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Audit Objectivity: Definition & Impairments

Instructor: Dr. Douglas Hawks

Douglas has two master's degrees (MPA & MBA) and is currently working on his PhD in Higher Education Administration.

Two characteristics are often cited as the most important for auditors: independence and objectivity. In this lesson, we'll define objectivity, discuss why it is so critical, and give examples of how it might be jeopardized.

What is Objectivity?

For auditors, objectivity is one of two critical characteristics. Any certification exam related to auditing and all professional development continues to emphasize that an auditor must be objective in their work. Since objectivity is so important, let's make sure we understand what it means.

The Institute of Internal Auditors (IIA), the international association for auditors and the author of the important auditing standards, defines objectivity as 'a balanced assessment of all the relevant circumstances…not unduly influenced by auditors' own interest or by others' in forming judgments.'

Basically, per the IIA, objectivity means that an auditor does their work and makes their judgments based on an unbiased look at circumstances and only based on the facts. As soon as an auditor considers how their findings or opinions might impact them personally, or other people involved in the audit, objectivity is jeopardized. Below are a few examples of how that might happen.

Situations that might Impair Objectivity

While there are all kinds of situations that might decrease the objectivity of an auditor, there are a few common situations that address the most significant concerns with objectivity. Because working as an auditor is often a stop during a career path, the work done before and after someone is an auditor needs to be closely considered. It's important to remember that a lack of objectivity does not mean that an auditor is being dishonest or malicious, it just means that something, other than the relative circumstances and evidence, might impact their decisions.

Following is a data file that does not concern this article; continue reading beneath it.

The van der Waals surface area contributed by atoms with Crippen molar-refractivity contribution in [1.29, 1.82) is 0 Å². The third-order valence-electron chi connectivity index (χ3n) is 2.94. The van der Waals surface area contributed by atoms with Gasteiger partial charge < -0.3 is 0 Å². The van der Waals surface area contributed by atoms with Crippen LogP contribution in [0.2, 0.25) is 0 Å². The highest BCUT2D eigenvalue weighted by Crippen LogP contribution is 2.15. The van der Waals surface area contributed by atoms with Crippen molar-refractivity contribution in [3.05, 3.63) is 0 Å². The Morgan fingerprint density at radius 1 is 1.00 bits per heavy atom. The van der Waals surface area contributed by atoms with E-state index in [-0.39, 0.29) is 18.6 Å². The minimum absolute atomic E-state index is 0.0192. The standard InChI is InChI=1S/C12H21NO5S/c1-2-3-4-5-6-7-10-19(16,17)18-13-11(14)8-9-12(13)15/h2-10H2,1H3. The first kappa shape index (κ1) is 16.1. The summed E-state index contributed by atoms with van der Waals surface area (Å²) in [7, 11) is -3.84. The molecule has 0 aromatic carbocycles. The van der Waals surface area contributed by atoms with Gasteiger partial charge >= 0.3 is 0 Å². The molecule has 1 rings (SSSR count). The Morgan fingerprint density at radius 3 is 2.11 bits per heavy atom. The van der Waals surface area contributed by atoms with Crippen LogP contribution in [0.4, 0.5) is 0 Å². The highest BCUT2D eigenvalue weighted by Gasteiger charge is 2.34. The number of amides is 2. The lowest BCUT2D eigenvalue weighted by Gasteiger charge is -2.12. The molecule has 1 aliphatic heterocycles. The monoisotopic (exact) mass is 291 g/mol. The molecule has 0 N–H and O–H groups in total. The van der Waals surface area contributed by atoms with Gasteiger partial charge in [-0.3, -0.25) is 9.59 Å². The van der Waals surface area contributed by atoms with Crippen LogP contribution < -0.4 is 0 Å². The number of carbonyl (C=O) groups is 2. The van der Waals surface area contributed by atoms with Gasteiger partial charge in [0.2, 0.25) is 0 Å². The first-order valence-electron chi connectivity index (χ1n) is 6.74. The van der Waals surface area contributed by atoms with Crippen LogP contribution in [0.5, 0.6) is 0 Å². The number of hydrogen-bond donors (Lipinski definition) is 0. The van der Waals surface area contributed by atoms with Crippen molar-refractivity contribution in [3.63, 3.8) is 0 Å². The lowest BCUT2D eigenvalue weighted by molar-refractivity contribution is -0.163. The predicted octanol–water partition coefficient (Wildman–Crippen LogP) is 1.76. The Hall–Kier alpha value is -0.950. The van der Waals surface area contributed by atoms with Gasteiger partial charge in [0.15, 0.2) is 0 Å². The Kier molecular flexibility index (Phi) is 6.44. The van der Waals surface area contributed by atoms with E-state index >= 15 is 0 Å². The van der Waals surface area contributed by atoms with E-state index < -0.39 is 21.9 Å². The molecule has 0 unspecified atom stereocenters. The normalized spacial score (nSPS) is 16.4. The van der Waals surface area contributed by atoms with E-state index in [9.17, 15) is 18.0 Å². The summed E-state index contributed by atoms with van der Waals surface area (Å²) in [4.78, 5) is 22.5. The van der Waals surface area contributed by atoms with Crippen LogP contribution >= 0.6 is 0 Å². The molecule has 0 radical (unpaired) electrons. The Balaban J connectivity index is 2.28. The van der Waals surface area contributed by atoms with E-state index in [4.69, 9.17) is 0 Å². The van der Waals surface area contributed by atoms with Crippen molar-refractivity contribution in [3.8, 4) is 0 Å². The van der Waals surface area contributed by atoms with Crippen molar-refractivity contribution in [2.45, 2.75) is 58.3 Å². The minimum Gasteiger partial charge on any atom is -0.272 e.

Job-Hunting

This first example is perhaps the most common, and obvious. Often, internal auditors work for 3-5 years before finding another position in their organization. This is a good thing - audit is a great training opportunity for future managers.

But, if an auditor wants to go work as the controller of a subsidiary, then they need to make sure that none of the work they do that has a potential hiring manager as a client is compromised because they want to earn 'points' with that manager. It's not hard to see how wanting another job can quickly turn into the 'slippery slope' of a job-for-clean-audit trade.

Prior Work

The reverse situation is also true. Sometimes, auditors are hired from other departments. For example, an accounts payable clerk may be hired as an internal auditor. Again, this is good because they bring a solid understanding of business processes.

But, if they are asked to audit accounts payable, where they might still have friends and where they might be auditing their own past work, will they be objective? Will an auditor want to say they didn't follow policy or that their friends made mistakes? Just because someone previously worked in a department doesn't automatically mean they can't be objective or adequately audit their own work, but, the possibility of risk to objectivity should be considered.

Temporary Auditors

Another situation where objectivity may be difficult to ensure is when temporary help from subject-matter experts is used during audit engagements. This is like when an auditor has prior work experience in a department, since someone from that department - or at least familiar with it - is helping with the audit.

Assistance from someone in, or close to, an area being audited involves a potential trade-off between expertise and objectivity. While someone may bring expertise and knowledge, they also bring relationships - and thus, potentially loyalty. Again, it is important to note, relationships and knowledge themselves do not automatically decrease objectivity, but they do increase the need to make sure objectivity is used in the audit.

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